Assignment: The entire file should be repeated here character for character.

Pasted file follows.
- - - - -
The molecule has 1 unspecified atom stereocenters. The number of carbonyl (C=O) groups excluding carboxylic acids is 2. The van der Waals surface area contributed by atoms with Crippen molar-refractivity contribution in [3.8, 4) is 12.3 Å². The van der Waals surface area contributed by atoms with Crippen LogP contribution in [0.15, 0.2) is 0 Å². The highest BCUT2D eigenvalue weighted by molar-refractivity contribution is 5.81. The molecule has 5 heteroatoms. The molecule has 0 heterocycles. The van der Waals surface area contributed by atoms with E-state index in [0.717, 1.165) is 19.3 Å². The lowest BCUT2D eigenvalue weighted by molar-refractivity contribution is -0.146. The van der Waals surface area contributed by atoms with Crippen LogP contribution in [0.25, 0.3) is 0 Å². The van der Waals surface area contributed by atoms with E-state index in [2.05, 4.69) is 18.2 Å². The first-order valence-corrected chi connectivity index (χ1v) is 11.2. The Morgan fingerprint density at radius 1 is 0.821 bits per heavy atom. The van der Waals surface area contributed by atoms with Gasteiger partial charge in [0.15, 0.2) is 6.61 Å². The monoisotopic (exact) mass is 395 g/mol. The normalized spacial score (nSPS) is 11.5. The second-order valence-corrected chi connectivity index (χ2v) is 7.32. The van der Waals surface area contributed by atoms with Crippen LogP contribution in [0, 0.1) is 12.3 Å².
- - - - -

The molecule has 1 unspecified atom stereocenters. The number of carbonyl (C=O) groups excluding carboxylic acids is 2. The van der Waals surface area contributed by atoms with Crippen molar-refractivity contribution in [3.8, 4) is 12.3 Å². The van der Waals surface area contributed by atoms with Crippen LogP contribution in [0.15, 0.2) is 0 Å². The highest BCUT2D eigenvalue weighted by molar-refractivity contribution is 5.81. The molecule has 5 heteroatoms. The molecule has 0 heterocycles. The van der Waals surface area contributed by atoms with E-state index in [0.717, 1.165) is 19.3 Å². The lowest BCUT2D eigenvalue weighted by molar-refractivity contribution is -0.146. The van der Waals surface area contributed by atoms with Crippen LogP contribution in [0.25, 0.3) is 0 Å². The van der Waals surface area contributed by atoms with E-state index in [2.05, 4.69) is 18.2 Å². The first-order valence-corrected chi connectivity index (χ1v) is 11.2. The Morgan fingerprint density at radius 1 is 0.821 bits per heavy atom. The van der Waals surface area contributed by atoms with Gasteiger partial charge in [0.15, 0.2) is 6.61 Å². The monoisotopic (exact) mass is 395 g/mol. The normalized spacial score (nSPS) is 11.5. The second-order valence-corrected chi connectivity index (χ2v) is 7.32. The van der Waals surface area contributed by atoms with Crippen LogP contribution in [0, 0.1) is 12.3 Å².